I went to church this morning, and was washed with music. "O Holy Night" performed by our worship band -- singers, a cellist, a vibraphonist, and a guitarist. Gorgeous. I stuttered to sing through the tears that were arising after our pastor's sermon -- he spoke of the 'Holy Night,' in part, as the dark night of the soul ... as the longing we can feel, especially during the Christmas season, for presence, love, mercy.
After the service, my bestie asked me if I'd like to share lunch with her. I had to say no. Brain-injury wham-o. Sideswiped by all the stimulation; a nasty surprise. Dizziness, nausea, slurred speech, inability to participate in conversation and to think of responses when people spoke to me; stammering utterances and staggering balance ... and a need for sleep.
Mother Teresa's words struck me after I got home ... and could begin to discern what was happening in my brain. The last word of her quote -- love -- began to change to other words: Mindfulness. Awareness. Kindness. Mercy for our human condition.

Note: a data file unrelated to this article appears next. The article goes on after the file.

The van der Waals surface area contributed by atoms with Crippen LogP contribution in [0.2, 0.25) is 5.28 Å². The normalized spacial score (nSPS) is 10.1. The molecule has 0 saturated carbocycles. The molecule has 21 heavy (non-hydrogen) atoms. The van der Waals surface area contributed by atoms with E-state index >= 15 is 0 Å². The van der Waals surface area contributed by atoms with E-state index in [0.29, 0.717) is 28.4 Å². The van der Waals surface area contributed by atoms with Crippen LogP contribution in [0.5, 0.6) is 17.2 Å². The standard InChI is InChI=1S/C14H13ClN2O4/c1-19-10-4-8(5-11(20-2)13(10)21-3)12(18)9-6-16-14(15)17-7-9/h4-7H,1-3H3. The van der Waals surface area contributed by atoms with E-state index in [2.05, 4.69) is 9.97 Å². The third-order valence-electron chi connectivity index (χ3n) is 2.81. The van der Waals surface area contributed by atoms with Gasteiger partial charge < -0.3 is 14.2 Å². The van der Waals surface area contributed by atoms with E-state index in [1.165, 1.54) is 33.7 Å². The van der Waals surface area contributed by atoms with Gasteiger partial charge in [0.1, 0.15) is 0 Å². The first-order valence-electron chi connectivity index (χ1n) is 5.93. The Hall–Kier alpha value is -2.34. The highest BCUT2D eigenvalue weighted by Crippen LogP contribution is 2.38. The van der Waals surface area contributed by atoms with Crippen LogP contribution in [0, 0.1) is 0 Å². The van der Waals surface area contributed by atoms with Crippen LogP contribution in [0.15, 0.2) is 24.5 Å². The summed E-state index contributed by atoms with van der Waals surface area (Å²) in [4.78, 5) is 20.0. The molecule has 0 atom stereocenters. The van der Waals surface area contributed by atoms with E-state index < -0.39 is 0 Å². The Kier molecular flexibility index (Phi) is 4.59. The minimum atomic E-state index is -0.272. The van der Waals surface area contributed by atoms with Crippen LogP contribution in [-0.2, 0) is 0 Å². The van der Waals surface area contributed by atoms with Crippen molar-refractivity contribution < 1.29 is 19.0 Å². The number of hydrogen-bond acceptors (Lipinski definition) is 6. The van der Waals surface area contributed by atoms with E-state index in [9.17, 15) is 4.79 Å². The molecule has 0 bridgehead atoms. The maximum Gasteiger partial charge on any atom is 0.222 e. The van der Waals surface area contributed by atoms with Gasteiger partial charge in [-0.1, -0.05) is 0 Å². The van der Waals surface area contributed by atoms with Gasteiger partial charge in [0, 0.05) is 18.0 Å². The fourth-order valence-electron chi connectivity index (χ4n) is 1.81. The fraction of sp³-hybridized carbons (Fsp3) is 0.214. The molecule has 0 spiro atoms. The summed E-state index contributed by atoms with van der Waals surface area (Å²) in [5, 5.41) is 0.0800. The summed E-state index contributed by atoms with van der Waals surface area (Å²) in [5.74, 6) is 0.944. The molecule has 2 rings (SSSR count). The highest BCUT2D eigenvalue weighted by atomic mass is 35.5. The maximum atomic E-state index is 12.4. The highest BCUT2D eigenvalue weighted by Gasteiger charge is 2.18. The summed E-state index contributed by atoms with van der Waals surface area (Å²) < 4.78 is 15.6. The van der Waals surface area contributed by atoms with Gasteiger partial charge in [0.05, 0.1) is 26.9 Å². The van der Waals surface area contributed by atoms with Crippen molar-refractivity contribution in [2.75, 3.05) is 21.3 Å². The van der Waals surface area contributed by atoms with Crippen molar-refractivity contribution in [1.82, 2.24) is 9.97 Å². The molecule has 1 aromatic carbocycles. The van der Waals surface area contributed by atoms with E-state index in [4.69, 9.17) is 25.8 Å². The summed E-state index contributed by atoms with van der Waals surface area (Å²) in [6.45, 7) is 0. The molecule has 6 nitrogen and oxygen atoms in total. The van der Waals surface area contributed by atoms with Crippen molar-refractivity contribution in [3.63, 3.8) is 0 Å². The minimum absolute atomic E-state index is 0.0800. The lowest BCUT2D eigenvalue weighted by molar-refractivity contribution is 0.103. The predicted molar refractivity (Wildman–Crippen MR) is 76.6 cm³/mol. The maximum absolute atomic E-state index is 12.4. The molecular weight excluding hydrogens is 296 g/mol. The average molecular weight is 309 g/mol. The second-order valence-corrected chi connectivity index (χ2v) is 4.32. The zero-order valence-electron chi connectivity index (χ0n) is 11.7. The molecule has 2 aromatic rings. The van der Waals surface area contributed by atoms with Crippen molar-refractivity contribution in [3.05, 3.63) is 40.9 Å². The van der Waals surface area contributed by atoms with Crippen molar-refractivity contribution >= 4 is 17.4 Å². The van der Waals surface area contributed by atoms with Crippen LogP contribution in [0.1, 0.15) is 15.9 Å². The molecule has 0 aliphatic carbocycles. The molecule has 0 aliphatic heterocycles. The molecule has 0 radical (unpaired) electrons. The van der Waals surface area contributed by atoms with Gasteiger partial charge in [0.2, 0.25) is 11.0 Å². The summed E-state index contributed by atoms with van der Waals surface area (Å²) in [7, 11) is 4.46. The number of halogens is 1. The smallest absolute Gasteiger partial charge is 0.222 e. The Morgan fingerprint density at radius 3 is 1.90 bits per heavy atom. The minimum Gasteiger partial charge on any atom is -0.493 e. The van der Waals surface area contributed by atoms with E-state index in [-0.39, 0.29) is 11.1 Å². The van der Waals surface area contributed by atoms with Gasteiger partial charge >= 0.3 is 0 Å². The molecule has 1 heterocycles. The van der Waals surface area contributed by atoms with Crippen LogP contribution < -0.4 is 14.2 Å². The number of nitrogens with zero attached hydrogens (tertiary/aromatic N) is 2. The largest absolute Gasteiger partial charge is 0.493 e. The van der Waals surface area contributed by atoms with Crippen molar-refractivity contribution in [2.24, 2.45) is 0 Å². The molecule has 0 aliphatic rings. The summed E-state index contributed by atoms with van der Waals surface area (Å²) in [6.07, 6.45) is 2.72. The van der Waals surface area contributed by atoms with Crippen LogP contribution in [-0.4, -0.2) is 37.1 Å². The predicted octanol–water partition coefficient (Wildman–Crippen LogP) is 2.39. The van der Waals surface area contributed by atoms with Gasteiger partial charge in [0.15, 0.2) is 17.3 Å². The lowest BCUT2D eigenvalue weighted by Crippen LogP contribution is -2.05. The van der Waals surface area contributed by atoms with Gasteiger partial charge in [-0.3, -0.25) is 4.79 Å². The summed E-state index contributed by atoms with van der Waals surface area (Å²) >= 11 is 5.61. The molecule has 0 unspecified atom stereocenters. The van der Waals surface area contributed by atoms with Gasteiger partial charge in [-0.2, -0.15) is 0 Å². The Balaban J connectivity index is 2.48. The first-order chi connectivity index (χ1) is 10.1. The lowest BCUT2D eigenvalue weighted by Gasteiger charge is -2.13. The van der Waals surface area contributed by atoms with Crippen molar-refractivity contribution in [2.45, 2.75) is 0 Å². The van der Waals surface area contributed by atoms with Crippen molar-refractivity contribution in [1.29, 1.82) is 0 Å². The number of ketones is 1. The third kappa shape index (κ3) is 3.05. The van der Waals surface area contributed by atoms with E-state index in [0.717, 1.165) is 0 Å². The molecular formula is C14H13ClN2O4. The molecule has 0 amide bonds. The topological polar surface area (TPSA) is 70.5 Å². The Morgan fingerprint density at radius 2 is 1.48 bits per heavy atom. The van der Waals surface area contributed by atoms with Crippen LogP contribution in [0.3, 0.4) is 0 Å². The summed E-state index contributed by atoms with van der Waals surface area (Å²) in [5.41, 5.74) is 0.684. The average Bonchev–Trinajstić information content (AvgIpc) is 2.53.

I've pretty much accepted that I can do only small things now. Sometimes I can do no things for a while. I need to sleep in quietude at these times; need to not read, write, be with other people, engage in any stimulating activity ... even when I want to. I need to say Yes only to rest.
I've calmed myself with the wordplay; reminded myself that in this moment, for this while, the saying is true that I can do no great things, only small things with great ... rest.
I can do no great things, only small things with great mercy for my present human condition.
For right now. For the next while. Until the staggering nausea and dizziness pass; until I've laid down with my cats and allowed myself some rest.
This, I realize, is an act of great love.
I've done this one small thing ... and so to bed. With love.